24:7 The new wine dries up,
the vines shrivel up,
all those who like to celebrate 1 groan.
the revelry of those who celebrate comes to a halt,
the happy sound of the harp ceases.
the beer tastes bitter to those who drink it.
all of the houses are shut up tight. 5
all joy turns to sorrow; 7
celebrations disappear from the earth. 8
the gate is reduced to rubble. 10
1 tn The Hebrew text reads literally, “all the joyful in heart,” but the context specifies the context as parties and drinking bouts.
2 tn Heb “the joy” (again later in this verse).
3 tn Heb “with a song they do not drink wine.”
4 tn Heb “the city of chaos” (so NAB, NASB, NRSV). Isaiah uses the term תֹּהוּ (tohu) rather frequently of things (like idols) that are empty and worthless (see BDB 1062 s.v.), so the word might characterize the city as rebellious or morally worthless. However, in this context, which focuses on the effects of divine judgment, it probably refers to the ruined or worthless condition in which the city is left (note the use of the word in Isa 34:11). For a discussion of the identity of this city, see R. Chisholm, “The ‘Everlasting Covenant’ and the ‘City of Chaos’: Intentional Ambiguity and Irony in Isaiah 24,” CTR 6 (1993): 237-53. In the context of universal judgment depicted in Isa 24, this city represents all the nations and cities of the world which, like Babylon of old and the powers/cities mentioned in chapters 13-23, rebel against God’s authority. Behind the stereotypical language one can detect various specific manifestations of this symbolic and paradigmatic city, including Babylon, Moab, and Jerusalem, all of which are alluded or referred to in chapters 24-27.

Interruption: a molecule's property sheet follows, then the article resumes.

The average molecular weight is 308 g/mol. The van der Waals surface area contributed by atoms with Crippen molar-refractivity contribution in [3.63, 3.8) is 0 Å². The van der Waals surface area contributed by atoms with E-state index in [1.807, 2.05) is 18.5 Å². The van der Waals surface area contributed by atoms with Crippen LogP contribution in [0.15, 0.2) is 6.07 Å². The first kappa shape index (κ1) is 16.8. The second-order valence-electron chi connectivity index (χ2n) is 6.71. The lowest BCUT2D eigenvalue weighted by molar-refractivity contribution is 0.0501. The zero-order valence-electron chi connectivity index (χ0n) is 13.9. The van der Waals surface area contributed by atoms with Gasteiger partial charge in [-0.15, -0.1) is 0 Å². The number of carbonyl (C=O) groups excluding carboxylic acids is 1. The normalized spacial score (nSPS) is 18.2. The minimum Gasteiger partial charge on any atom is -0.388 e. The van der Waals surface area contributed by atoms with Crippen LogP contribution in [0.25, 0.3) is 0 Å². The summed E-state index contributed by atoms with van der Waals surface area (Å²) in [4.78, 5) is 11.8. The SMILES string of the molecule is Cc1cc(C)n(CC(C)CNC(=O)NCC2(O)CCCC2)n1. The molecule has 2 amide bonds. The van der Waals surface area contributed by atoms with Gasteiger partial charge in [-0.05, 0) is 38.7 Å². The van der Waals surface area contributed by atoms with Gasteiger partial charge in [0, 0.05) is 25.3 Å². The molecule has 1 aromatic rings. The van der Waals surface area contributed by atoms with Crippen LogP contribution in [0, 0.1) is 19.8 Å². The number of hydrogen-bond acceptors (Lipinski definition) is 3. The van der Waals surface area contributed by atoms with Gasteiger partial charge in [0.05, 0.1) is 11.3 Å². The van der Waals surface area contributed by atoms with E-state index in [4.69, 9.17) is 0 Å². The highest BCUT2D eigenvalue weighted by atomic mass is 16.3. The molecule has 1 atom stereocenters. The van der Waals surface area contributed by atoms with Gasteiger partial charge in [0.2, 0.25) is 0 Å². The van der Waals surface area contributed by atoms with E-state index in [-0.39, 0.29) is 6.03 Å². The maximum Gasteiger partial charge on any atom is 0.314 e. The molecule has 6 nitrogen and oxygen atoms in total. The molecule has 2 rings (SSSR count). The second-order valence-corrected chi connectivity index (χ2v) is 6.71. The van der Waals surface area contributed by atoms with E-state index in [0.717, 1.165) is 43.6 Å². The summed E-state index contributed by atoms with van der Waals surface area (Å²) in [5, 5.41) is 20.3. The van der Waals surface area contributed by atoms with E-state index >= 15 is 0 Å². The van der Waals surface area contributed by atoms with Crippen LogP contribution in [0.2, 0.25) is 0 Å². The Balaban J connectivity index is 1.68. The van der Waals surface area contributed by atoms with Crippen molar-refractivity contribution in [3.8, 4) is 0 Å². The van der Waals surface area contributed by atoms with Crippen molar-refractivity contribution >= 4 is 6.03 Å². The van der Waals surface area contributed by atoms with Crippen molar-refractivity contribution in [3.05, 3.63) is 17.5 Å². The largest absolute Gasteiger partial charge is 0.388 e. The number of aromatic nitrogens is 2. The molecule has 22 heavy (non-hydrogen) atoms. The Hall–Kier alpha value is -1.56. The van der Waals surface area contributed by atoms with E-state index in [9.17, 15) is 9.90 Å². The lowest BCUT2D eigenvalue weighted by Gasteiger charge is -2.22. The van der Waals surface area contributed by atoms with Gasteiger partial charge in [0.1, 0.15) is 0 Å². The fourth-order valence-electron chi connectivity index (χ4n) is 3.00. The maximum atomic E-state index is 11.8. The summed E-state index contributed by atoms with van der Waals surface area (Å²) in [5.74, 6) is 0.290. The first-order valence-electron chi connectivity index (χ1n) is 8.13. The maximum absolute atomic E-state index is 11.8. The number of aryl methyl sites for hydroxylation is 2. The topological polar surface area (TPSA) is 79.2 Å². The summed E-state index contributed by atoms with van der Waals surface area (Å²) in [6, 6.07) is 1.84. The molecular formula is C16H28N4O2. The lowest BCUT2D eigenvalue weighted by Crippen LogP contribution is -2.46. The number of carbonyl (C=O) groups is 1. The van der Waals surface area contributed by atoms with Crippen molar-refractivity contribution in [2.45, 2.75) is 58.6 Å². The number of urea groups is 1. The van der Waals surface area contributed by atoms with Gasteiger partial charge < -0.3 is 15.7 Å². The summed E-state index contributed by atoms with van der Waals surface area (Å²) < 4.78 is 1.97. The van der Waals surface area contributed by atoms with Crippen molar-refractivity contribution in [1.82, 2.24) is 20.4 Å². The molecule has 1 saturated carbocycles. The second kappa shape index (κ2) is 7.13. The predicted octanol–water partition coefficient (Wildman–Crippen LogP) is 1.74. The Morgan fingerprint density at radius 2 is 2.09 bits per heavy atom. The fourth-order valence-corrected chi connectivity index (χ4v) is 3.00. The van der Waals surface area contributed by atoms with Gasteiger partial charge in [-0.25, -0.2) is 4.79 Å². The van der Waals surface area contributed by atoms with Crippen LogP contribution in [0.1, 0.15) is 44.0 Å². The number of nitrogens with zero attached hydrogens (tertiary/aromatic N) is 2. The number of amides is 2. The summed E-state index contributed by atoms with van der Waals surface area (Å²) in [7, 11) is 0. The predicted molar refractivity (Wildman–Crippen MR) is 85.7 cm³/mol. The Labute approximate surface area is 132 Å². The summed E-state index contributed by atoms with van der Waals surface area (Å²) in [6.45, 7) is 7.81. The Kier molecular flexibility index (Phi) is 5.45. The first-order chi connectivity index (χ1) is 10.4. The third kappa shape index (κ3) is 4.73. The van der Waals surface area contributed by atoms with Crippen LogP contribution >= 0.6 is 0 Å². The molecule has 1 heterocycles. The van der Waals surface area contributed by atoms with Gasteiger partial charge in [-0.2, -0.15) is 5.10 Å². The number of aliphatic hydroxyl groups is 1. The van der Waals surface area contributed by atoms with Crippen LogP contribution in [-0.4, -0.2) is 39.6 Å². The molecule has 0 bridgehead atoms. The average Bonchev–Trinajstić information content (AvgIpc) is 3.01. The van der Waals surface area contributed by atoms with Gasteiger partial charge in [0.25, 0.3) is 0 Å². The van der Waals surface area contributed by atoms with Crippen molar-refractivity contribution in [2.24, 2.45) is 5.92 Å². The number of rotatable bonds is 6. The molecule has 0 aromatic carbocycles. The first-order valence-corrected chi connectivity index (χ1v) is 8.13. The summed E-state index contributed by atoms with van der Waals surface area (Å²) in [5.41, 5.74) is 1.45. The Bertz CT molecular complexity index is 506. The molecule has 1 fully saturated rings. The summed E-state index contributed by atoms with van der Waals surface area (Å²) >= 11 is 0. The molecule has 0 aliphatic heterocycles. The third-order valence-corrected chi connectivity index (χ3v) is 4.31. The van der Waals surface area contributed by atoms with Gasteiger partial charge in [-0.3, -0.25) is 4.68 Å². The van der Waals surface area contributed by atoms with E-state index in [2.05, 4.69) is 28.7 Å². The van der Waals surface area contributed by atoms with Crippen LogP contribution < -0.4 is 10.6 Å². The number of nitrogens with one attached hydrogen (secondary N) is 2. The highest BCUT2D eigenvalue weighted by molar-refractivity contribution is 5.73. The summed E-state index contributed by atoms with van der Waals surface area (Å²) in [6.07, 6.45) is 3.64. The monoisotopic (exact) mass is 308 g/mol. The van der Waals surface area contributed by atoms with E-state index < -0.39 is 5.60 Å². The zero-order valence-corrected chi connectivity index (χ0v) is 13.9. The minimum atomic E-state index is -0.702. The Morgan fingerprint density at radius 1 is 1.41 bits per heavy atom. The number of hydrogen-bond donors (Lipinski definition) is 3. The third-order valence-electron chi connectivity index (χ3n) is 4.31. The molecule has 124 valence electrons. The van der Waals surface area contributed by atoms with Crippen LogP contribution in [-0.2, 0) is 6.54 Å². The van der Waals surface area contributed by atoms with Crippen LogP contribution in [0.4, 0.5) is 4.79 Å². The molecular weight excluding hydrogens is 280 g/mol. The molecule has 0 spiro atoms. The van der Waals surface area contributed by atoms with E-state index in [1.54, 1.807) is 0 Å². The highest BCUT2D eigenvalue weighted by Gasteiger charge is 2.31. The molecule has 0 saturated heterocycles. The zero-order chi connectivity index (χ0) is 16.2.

5 tn Heb “every house is closed up from entering.”
6 tn Heb “[there is] an outcry over the wine in the streets.”
7 tn Heb “all joy turns to evening,” the darkness of evening symbolizing distress and sorrow.
8 tn Heb “the joy of the earth disappears.”
9 tn Heb “and there is left in the city desolation.”
10 tn Heb “and [into] rubble the gate is crushed.”